This week I was fortunate, I got to ride Mia twice. I must admit that when I got out of the car on Friday and felt the COLD wind, I announced that it was official, I was insane! But I rode anyway. Of course.

I have been trying out several bits with Mia, all using my Micklem multi-bridle. There are several reasons for this. The main reason is that I am trying to find the most comfortable bit for Mia, the bit with which she is comfortable enough so that she will consent to keeping proper contact with my hands. I have been trying out bits with different widths of the cannons and finding out that most of the time the thinner the bit the better though I refuse to go to a bit that is thinner that one centimeter at the bars, that is too thin! I am fortunate in that Mia now knows that I will listen to her but this can be a two-sided blessing, on the one hand Mia does not hesitate to tell me that she does not approve of her bit (or my hands) so I can correct things to get her approval. On the other hand Mia does not mind telling me that the carefully selected bits I use do not please her and that I need to try something else. As we all know bits can get expensive.

The next reason I have been switching around bit is that after 2 1/2 years of riding Mia I am sure that she gets bored with doing the same thing all the time, puttering around the ring at a walk and trot (with an occasional canter), backing, turn on the hind quarters, and winding our way around the jumps in the ring. Since I am so limited with what I can do while riding I have to come up with something to inject some variety in our riding. So I switch the head gear around occasionally between 4 or 5 bitless systems and between several bits. This gives Mia something new to think about as we do our totally boring exercises. The bitless systems work well, until something about them irritates Mia at which point she starts trying to rub them off. She only makes one decision with these. The bits are different, when I put a new bit into Mia's mouth she explores it with her tongue as I walk her to the arena. When I start riding I walk for a minute or two on loose (sagging) reins while she explores the bit further. Then I try contact at a walk. This is when Mia makes her initial assessment of the bit--is it comfortable with contact? There are various reasons why Mia decides she does not like the bit that day. Of course the first reason is often that my hands are not operating well that day. Then after she has checked out my hands she decides if she likes where the bit is in her mouth, when it is too high or too low Mia gets irritated. She then comments on how the bit is sitting in her mouth, if the bit is too wide from side to side she often disapproves even if it is only 1/4 inch too wide, but with some bits this does not seem to bother her at all. Mia also comments on the shape of the mouthpiece and even if it tastes good to her. Then comes the trot when I go through everything again. Often a bit that is acceptable at a walk does not pass the trot test, mostly again because of my hands, but sometimes she does not seem to like how it sits in her mouth when she moves differently. Mia is FULL of opinions about bits, and it seems to keep her entertained.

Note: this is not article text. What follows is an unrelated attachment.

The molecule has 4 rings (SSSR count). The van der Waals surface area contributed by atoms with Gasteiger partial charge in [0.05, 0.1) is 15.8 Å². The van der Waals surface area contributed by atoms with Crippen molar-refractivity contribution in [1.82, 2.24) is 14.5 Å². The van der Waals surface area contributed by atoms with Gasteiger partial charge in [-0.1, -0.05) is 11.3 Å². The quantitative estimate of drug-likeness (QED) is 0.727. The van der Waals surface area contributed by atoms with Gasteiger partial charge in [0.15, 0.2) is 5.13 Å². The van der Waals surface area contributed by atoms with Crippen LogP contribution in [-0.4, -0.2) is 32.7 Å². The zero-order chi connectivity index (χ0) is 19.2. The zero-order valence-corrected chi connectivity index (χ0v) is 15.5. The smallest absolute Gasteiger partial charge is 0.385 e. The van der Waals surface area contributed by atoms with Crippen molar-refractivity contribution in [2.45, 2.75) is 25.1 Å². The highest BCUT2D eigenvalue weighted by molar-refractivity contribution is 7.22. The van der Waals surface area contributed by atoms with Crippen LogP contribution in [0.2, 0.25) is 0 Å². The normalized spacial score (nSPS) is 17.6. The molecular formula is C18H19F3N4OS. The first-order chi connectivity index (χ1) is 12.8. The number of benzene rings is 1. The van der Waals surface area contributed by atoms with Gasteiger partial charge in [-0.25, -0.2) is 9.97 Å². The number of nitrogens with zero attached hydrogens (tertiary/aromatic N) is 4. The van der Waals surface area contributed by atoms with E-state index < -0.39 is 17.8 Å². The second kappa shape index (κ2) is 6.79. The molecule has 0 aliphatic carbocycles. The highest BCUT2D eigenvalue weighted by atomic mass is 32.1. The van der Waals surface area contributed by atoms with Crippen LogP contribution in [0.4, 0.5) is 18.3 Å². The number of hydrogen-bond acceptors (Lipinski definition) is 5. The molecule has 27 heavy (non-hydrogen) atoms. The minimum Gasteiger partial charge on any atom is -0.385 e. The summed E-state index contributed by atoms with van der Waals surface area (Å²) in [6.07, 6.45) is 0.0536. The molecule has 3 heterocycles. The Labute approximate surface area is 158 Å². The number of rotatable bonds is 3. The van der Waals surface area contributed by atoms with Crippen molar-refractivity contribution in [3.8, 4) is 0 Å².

Mia has three main ways of telling me that she does not approve of a bit. Usually her first indication, usually reserved for head gear that irritates her a little bit, is that when she stops moving she starts rubbing her head either on her leg, or a fence, or if there is a human available, on the human's shoulder. Since this usually happens when I think that she likes a bit it is discouraging for me, she keeps contact, obeys the rein aids properly, but when she halts she rubs her head. Sigh. The next step in her protests to either the bit or my hands is to invert, especially at a trot. She will go for a few strides on proper contact, then my hands do something wrong or the bit does not feel just right and up goes her head. Often I can get her to put her head down for a while on proper contact, then something goes wrong and up goes her head again. Then she escalates to tossing her head up and down, she usually reserves this for the hand aids. The most definite protest is when she dives her head down and yanks the reins out of my hands. At this point I give up on contact and work on sending her forward with my legs until she starts reaching for the bit again. Mia is nice in that she will usually give a bit several tries during a ride before telling me it is totally unacceptable. Luckily for me she has not yet gone to the point of opening her mouth. I do not ride with a noseband or martingle, I think that the horse has the right to protest. How else can I tell if I am doing something wrong?

The other reason that I switch bits around is that I am educating my hands. Each bit can work differently in the horse's mouth. Right now I am exploring some of the Myler bits even though they were developed for a different system of riding (Western) than mine (Forward Seat). I am getting different results with the Myler bits. Before, with all the other bits I've used, when the horse gave me full contact I used rein aids of equivalent strength. I do this because I have a hand tremor and I want the horse to know that I have given an aid, not that my hand tremor gave a false signal. However with the Mylers I am having to use my hands differently. Even when Mia gives me full contact with the Myler bits my rein aids HAVE to be really soft, if I move my finger more than a millimeter and if the aid is much over a gram in strength Mia tosses her head. If I keep my hand aids really light she does not toss her head and she continues to keep contact. This may be because of the independent side movement of the Myler bits, it feels to me like the independent side movement magnifies my hand aid when I use just one hand. Of course when I use both hands the bit stiffens up in her mouth and there is no problem. I am considering this a chance to further refine my hand aids since I no longer believe in giving hand aids with both hands simultaneously except for an abrupt halt. Right now I am thinking that when my hands learn how to give the rein aids properly with the Myler bits I will be ready to try using a silk thread for reins.